While there were many armored and costumed warriors and Western martial artists at Combat Con in Las Vegas, some of the attendees were dressed up purely for their own enjoyment and not for practical reasons such as absorbing longsword blows. Indeed one of the target audiences for Combat Con besides WMA traditionalists and gamers are cosplayers, with a healthy number of vendors catering to steampunk and fantasy costume play. There were also several panels offered involving costume play at the convention; I attended “Weapons of Cosplay” and “Cosplay: Crack is Cheaper”. Whether used to improve one’s garb for LARPing or battle gaming or even to enhance a regular tabletop RPG session, the cosplay community has a lot of knowledge to offer the gaming community.
Weapons of Cosplay
Both of the cosplay panels I attended had mostly the same panelists and were somewhat sparsely attended. The “Weapons of Cosplay” panel ended up spilling out past the topic of weapons exclusively to encompass all cosplay costume considerations with prop master David Baker from Deadliest Warrior and the Hollywood Combat Center lending his considerable cinematic experience and expertise, joined by cosplayers Sara Warner, Sami Miller, and cosplay newcomer Jillian Saint who comprised the cosplay group The Connettes.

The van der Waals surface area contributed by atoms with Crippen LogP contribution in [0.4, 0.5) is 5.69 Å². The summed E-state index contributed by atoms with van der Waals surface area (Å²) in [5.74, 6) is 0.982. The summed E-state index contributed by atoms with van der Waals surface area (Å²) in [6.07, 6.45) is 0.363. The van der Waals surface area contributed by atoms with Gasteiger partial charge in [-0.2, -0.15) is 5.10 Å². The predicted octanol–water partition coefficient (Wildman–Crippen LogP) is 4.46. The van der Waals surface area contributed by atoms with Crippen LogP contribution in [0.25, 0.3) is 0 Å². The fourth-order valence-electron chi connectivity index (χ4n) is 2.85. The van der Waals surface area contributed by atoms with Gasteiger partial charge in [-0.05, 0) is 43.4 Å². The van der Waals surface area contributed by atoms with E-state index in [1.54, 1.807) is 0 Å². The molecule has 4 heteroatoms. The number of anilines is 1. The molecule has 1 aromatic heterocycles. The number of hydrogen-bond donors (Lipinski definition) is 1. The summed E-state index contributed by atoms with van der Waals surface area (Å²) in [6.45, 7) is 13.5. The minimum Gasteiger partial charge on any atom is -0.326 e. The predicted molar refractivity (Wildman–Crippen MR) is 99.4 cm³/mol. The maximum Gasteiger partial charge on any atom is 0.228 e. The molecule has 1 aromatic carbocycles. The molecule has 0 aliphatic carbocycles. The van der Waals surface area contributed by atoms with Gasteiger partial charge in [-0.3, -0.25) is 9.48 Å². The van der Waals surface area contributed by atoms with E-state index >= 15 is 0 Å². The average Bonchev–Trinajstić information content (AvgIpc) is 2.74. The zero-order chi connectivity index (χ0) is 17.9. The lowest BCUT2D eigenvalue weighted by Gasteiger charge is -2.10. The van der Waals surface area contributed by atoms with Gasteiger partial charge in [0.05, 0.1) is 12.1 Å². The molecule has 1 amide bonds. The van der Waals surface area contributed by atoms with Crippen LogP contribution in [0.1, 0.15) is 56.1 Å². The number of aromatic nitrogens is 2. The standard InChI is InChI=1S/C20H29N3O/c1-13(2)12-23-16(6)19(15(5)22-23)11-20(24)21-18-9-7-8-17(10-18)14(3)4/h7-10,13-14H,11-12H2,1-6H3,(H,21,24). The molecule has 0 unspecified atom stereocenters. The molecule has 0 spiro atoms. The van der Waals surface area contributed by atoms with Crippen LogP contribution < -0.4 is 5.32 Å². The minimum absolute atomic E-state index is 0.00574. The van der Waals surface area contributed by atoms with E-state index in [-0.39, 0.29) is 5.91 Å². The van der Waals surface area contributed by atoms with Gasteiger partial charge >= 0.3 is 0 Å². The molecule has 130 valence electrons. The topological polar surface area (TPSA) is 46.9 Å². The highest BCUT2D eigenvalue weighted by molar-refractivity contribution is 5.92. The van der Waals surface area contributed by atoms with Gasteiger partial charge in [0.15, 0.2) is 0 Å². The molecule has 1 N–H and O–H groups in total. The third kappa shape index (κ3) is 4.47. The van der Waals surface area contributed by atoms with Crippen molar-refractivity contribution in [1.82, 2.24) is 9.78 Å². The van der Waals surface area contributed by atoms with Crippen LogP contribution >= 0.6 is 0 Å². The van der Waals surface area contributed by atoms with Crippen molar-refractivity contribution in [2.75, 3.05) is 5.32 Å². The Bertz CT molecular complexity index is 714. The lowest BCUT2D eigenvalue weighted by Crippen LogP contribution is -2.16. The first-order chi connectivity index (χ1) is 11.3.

A self-proclaimed “lover of metal”, David Baker makes real working weapons, but also a number of props or fakes. “Harbor Freight is your friend,” he advised, citing an investment at the store of $600 as a good, strong start into making your own weapons and props, including getting a scroll saw. For Baker copper and brass are easy to work with and dedicated cosplayers should learn how to solder. The bottoms can be cut out of 5 gallon plastic buckets and an $8 heat gun from Harbor Freight can be used to shape the plastic to the desired effect for armor or plastic components. Baker is fond of Bondo, an all-purpose bonding adhesive and proclaimed that, “God made Bondo. It’s proof that there is a god.”
Baker also pointed out how useful styrofoam, paper mache, foamcore, and PVC pipe can be in making prop weapons and that cosplayers shouldn’t look down their noses at these more pedestrian materials. Besides the expense of getting glue or Bondo which can end up being more expensive than the materials they are adhering to, for Baker the real expense is time. He explained that if he sells a weapon that it took him 20 hours to make for $200 that he would be back to making $10 an hour. His steampunk pistol, seen below, was entirely hand-crafted out of common, everyday parts, the crystal included.